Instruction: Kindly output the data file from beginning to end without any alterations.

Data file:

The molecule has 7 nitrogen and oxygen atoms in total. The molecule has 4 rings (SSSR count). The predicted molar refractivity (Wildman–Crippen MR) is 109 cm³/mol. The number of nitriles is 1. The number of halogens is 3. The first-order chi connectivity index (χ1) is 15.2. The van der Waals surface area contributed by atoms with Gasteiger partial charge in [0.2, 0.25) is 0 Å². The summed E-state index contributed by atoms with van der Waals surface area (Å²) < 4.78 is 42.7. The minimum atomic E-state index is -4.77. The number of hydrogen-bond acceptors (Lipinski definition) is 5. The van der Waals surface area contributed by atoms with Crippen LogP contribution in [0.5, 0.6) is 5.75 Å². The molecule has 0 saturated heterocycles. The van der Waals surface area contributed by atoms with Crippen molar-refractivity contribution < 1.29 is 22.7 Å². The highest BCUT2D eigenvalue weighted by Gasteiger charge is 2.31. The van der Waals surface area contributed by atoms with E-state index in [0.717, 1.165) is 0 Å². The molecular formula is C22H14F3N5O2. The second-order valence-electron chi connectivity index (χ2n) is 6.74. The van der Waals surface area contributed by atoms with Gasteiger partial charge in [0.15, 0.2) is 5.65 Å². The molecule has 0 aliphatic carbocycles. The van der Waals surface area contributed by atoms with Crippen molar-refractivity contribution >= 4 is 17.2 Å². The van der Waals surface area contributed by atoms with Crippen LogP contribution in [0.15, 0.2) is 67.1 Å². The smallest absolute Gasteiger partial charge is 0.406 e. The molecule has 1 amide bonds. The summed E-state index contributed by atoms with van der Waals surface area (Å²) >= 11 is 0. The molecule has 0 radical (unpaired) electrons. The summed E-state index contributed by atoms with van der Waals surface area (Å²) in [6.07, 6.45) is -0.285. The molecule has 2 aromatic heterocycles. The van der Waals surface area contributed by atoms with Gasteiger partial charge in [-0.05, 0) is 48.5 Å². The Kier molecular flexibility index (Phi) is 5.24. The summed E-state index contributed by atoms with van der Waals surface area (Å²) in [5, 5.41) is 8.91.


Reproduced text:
The molecule has 7 nitrogen and oxygen atoms in total. The molecule has 4 rings (SSSR count). The predicted molar refractivity (Wildman–Crippen MR) is 109 cm³/mol. The number of nitriles is 1. The number of halogens is 3. The first-order chi connectivity index (χ1) is 15.2. The van der Waals surface area contributed by atoms with Gasteiger partial charge in [0.2, 0.25) is 0 Å². The summed E-state index contributed by atoms with van der Waals surface area (Å²) < 4.78 is 42.7. The minimum atomic E-state index is -4.77. The number of hydrogen-bond acceptors (Lipinski definition) is 5. The van der Waals surface area contributed by atoms with Crippen LogP contribution in [0.5, 0.6) is 5.75 Å². The molecule has 0 saturated heterocycles. The van der Waals surface area contributed by atoms with Crippen molar-refractivity contribution < 1.29 is 22.7 Å². The highest BCUT2D eigenvalue weighted by Gasteiger charge is 2.31. The van der Waals surface area contributed by atoms with E-state index in [0.717, 1.165) is 0 Å². The molecular formula is C22H14F3N5O2. The second-order valence-electron chi connectivity index (χ2n) is 6.74. The van der Waals surface area contributed by atoms with Gasteiger partial charge in [0.15, 0.2) is 5.65 Å². The molecule has 0 aliphatic carbocycles. The van der Waals surface area contributed by atoms with Crippen molar-refractivity contribution >= 4 is 17.2 Å². The van der Waals surface area contributed by atoms with Crippen LogP contribution in [0.15, 0.2) is 67.1 Å². The smallest absolute Gasteiger partial charge is 0.406 e. The molecule has 1 amide bonds. The summed E-state index contributed by atoms with van der Waals surface area (Å²) >= 11 is 0. The molecule has 0 radical (unpaired) electrons. The summed E-state index contributed by atoms with van der Waals surface area (Å²) in [6.07, 6.45) is -0.285. The molecule has 2 aromatic heterocycles. The van der Waals surface area contributed by atoms with Gasteiger partial charge in [-0.05, 0) is 48.5 Å². The Kier molecular flexibility index (Phi) is 5.24. The summed E-state index contributed by atoms with van der Waals surface area (Å²) in [5, 5.41) is 8.91.